On page 37 of that chapter, I realise that you will have to make some reference to Jim Callaghan's view of Peter Ramsbotham in order to explain the subsequent appointment of Peter Jay, but this passage could be made a little gentler by leaving out the sentence beginning "I asked one person close to Jim . . .".

  On page 38, I must ask you to leave out the reference to the nuclear consultation agreements, for the reason implied by the description "very secret" in the text. The Americans would be very surprised to see this sentence. I suggest that nothing would be lost if you ended at ". . . Oval Office".

  On page 48 of this chapter, it would accord with the Radcliffe principles if you were to avoid attributing views to other members of the Cabinet by name in discussion about the Lib-Lab Pact. I should also be grateful if you would avoid giving the voting numbers.

  In the chapter headed "Foreign Secretary—1977", it would be preferable if you could tell the story of the announcement of Peter Jay's appointment without the explicit criticism of [***].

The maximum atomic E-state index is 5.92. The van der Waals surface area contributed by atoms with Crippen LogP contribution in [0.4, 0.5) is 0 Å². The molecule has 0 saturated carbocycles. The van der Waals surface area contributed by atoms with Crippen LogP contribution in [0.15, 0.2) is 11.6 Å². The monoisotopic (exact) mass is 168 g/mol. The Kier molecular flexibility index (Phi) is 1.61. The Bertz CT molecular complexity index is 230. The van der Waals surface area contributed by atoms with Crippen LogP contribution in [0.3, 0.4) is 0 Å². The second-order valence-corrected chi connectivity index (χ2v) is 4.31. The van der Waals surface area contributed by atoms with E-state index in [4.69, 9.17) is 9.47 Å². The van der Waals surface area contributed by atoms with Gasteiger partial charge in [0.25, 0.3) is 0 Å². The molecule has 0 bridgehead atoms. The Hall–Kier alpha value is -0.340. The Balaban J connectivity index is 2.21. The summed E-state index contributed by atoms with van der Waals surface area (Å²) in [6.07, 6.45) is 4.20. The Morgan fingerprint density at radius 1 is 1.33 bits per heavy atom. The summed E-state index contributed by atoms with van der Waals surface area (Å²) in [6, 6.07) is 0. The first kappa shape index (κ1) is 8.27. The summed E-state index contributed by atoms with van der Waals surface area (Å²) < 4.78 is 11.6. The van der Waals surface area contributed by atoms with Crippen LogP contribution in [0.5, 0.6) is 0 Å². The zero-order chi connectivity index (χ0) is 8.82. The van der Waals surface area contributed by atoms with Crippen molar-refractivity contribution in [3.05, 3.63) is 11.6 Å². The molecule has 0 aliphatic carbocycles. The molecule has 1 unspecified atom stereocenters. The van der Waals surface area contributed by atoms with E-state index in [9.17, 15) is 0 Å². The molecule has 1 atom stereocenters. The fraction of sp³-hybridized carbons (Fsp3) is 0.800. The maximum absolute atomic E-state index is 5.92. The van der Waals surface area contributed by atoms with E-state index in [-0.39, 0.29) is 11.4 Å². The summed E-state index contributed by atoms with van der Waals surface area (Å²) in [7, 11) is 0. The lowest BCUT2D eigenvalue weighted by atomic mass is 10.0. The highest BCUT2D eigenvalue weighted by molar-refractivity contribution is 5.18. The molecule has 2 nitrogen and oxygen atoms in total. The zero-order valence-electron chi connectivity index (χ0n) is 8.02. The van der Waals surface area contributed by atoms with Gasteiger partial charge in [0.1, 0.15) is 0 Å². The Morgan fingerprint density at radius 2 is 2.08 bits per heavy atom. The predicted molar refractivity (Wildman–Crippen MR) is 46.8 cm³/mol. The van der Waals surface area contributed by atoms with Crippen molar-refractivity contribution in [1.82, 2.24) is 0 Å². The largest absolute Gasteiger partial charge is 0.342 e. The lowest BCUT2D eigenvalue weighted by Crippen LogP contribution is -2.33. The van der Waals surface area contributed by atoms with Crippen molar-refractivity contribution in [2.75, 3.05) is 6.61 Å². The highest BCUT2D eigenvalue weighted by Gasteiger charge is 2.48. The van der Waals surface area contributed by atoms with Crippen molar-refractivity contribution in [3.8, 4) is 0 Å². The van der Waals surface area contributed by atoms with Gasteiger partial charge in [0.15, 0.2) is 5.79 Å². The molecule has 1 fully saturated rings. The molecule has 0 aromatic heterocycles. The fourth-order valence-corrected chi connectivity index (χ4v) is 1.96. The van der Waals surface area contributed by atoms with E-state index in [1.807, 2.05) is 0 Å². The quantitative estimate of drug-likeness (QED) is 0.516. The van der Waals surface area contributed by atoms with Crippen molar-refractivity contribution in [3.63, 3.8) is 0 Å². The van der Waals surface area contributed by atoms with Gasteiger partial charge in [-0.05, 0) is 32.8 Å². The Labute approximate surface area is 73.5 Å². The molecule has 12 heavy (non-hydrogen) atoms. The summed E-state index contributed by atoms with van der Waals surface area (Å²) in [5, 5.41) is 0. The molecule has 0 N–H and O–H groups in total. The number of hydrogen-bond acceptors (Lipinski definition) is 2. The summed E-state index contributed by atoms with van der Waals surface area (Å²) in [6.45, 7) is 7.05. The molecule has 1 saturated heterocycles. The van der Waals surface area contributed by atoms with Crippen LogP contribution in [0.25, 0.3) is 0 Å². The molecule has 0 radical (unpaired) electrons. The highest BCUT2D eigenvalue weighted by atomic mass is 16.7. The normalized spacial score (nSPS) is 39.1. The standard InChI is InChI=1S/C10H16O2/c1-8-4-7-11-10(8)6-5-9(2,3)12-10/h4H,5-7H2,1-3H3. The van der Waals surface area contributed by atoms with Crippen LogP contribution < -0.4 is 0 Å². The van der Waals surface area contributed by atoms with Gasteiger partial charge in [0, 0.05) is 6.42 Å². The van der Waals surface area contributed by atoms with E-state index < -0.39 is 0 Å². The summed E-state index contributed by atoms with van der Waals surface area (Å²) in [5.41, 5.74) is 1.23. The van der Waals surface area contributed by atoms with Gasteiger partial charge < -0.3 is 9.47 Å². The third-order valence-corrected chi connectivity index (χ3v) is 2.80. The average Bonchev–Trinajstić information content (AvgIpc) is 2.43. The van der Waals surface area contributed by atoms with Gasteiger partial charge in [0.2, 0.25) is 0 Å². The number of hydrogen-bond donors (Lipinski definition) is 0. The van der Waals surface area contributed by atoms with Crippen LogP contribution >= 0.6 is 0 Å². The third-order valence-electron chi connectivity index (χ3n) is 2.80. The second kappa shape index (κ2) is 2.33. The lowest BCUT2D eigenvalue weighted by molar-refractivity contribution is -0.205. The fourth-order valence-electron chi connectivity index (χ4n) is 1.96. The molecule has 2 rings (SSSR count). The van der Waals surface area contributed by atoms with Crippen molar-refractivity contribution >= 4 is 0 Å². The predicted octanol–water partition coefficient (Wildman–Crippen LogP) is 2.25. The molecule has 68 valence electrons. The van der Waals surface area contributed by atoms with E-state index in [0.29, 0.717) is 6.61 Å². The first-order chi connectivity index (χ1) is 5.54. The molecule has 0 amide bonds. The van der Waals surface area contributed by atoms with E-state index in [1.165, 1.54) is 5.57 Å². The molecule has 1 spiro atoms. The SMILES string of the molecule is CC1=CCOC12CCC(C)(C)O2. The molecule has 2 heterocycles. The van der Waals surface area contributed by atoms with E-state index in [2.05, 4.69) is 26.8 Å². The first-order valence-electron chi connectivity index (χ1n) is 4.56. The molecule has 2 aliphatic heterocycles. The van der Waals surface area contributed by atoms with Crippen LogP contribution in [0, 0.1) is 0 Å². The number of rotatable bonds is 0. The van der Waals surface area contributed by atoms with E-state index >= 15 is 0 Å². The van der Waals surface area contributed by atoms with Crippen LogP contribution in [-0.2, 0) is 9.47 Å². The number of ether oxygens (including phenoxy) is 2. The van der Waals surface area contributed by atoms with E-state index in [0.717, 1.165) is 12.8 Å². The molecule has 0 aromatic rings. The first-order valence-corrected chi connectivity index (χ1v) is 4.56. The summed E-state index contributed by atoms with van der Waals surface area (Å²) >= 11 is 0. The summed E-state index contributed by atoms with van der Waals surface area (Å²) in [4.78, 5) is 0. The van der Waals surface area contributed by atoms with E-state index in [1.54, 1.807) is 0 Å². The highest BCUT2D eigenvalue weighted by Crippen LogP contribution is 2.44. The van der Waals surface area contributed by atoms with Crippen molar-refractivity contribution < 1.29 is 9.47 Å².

On pages 17 and 22 of that chapter you give an account of a Cabinet discussion with attribution to named people. Even though this is done by quoting from Tony Benn's diaries, it would be preferable to avoid the named attributions.

  In the chapter "Foreign Secretary—1978", on page 17, it would be better if you avoided attributing the advice on joining the EMS but not the ERM by name to Michael Butler.

  On page 24, there is the personal attribution of Ministerial views on Chevaline to which I referred in my previous letter.

  In the chapter entitled "Foreign Secretary—l979" the final paragraph on page 5 both describes the advice given to you by the Governor of Hong Kong on the police corruption case and your own scepticism about the advice. I suggest that you delete the two sentences from "I was very dubious . . . ignore his advice".

  I hope that these suggestions are helpful. I think that they can all be accommodated with only minor amendments to the text and without damage to the general structure or themes. I hope that you will feel able to make amendments in the sense which I have suggested.

6 June 1991